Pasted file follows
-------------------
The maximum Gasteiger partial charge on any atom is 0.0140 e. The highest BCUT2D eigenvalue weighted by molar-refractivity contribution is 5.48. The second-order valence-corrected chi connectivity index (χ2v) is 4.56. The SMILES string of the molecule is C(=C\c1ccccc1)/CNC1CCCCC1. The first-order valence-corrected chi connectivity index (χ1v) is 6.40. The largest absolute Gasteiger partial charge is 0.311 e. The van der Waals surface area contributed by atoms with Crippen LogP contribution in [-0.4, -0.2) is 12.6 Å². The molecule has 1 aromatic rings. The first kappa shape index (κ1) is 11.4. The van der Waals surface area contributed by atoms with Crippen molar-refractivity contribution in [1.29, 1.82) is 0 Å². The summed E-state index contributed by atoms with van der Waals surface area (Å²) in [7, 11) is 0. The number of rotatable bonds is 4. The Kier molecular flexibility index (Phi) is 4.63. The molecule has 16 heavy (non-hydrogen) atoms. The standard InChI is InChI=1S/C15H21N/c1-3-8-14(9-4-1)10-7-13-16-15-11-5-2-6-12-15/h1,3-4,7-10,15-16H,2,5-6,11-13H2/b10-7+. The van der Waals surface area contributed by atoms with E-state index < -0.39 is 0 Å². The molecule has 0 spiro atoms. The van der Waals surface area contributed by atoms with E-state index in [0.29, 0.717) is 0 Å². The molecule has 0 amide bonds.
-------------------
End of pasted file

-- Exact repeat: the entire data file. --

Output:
The maximum Gasteiger partial charge on any atom is 0.0140 e. The highest BCUT2D eigenvalue weighted by molar-refractivity contribution is 5.48. The second-order valence-corrected chi connectivity index (χ2v) is 4.56. The SMILES string of the molecule is C(=C\c1ccccc1)/CNC1CCCCC1. The first-order valence-corrected chi connectivity index (χ1v) is 6.40. The largest absolute Gasteiger partial charge is 0.311 e. The van der Waals surface area contributed by atoms with Crippen LogP contribution in [-0.4, -0.2) is 12.6 Å². The molecule has 1 aromatic rings. The first kappa shape index (κ1) is 11.4. The van der Waals surface area contributed by atoms with Crippen molar-refractivity contribution in [1.29, 1.82) is 0 Å². The summed E-state index contributed by atoms with van der Waals surface area (Å²) in [7, 11) is 0. The number of rotatable bonds is 4. The Kier molecular flexibility index (Phi) is 4.63. The molecule has 16 heavy (non-hydrogen) atoms. The standard InChI is InChI=1S/C15H21N/c1-3-8-14(9-4-1)10-7-13-16-15-11-5-2-6-12-15/h1,3-4,7-10,15-16H,2,5-6,11-13H2/b10-7+. The van der Waals surface area contributed by atoms with E-state index < -0.39 is 0 Å². The molecule has 0 spiro atoms. The van der Waals surface area contributed by atoms with E-state index in [0.29, 0.717) is 0 Å². The molecule has 0 amide bonds.